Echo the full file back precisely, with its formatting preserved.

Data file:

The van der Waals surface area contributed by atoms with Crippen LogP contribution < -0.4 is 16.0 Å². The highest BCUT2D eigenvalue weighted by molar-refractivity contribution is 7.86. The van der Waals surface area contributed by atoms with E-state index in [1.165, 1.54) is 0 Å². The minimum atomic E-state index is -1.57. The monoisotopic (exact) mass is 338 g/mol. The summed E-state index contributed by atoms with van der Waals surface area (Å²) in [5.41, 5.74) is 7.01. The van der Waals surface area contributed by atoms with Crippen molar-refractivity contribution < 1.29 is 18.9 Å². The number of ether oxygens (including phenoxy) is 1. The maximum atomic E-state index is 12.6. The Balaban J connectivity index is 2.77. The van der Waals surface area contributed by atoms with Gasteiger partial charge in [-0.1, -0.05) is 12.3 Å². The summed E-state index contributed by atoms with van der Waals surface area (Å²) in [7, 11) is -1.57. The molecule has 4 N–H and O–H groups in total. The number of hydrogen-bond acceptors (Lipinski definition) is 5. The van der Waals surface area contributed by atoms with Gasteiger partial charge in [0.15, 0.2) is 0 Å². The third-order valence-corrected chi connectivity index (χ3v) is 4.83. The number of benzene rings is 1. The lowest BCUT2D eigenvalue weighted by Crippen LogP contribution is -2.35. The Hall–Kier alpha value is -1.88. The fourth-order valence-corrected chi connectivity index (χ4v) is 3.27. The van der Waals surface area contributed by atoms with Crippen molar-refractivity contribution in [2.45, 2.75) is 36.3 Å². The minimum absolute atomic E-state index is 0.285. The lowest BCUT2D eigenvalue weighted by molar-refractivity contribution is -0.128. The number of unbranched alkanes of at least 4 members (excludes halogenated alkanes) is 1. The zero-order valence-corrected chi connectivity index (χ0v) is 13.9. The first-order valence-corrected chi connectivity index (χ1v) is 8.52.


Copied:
The van der Waals surface area contributed by atoms with Crippen LogP contribution < -0.4 is 16.0 Å². The highest BCUT2D eigenvalue weighted by molar-refractivity contribution is 7.86. The van der Waals surface area contributed by atoms with E-state index in [1.165, 1.54) is 0 Å². The minimum atomic E-state index is -1.57. The monoisotopic (exact) mass is 338 g/mol. The summed E-state index contributed by atoms with van der Waals surface area (Å²) in [5.41, 5.74) is 7.01. The van der Waals surface area contributed by atoms with Crippen molar-refractivity contribution < 1.29 is 18.9 Å². The number of ether oxygens (including phenoxy) is 1. The maximum atomic E-state index is 12.6. The Balaban J connectivity index is 2.77. The van der Waals surface area contributed by atoms with Gasteiger partial charge in [-0.1, -0.05) is 12.3 Å². The summed E-state index contributed by atoms with van der Waals surface area (Å²) in [7, 11) is -1.57. The molecule has 4 N–H and O–H groups in total. The number of hydrogen-bond acceptors (Lipinski definition) is 5. The van der Waals surface area contributed by atoms with Gasteiger partial charge in [0.15, 0.2) is 0 Å². The third-order valence-corrected chi connectivity index (χ3v) is 4.83. The number of benzene rings is 1. The lowest BCUT2D eigenvalue weighted by Crippen LogP contribution is -2.35. The Hall–Kier alpha value is -1.88. The fourth-order valence-corrected chi connectivity index (χ4v) is 3.27. The van der Waals surface area contributed by atoms with Crippen molar-refractivity contribution in [2.45, 2.75) is 36.3 Å². The minimum absolute atomic E-state index is 0.285. The lowest BCUT2D eigenvalue weighted by molar-refractivity contribution is -0.128. The number of unbranched alkanes of at least 4 members (excludes halogenated alkanes) is 1. The zero-order valence-corrected chi connectivity index (χ0v) is 13.9. The first-order valence-corrected chi connectivity index (χ1v) is 8.52.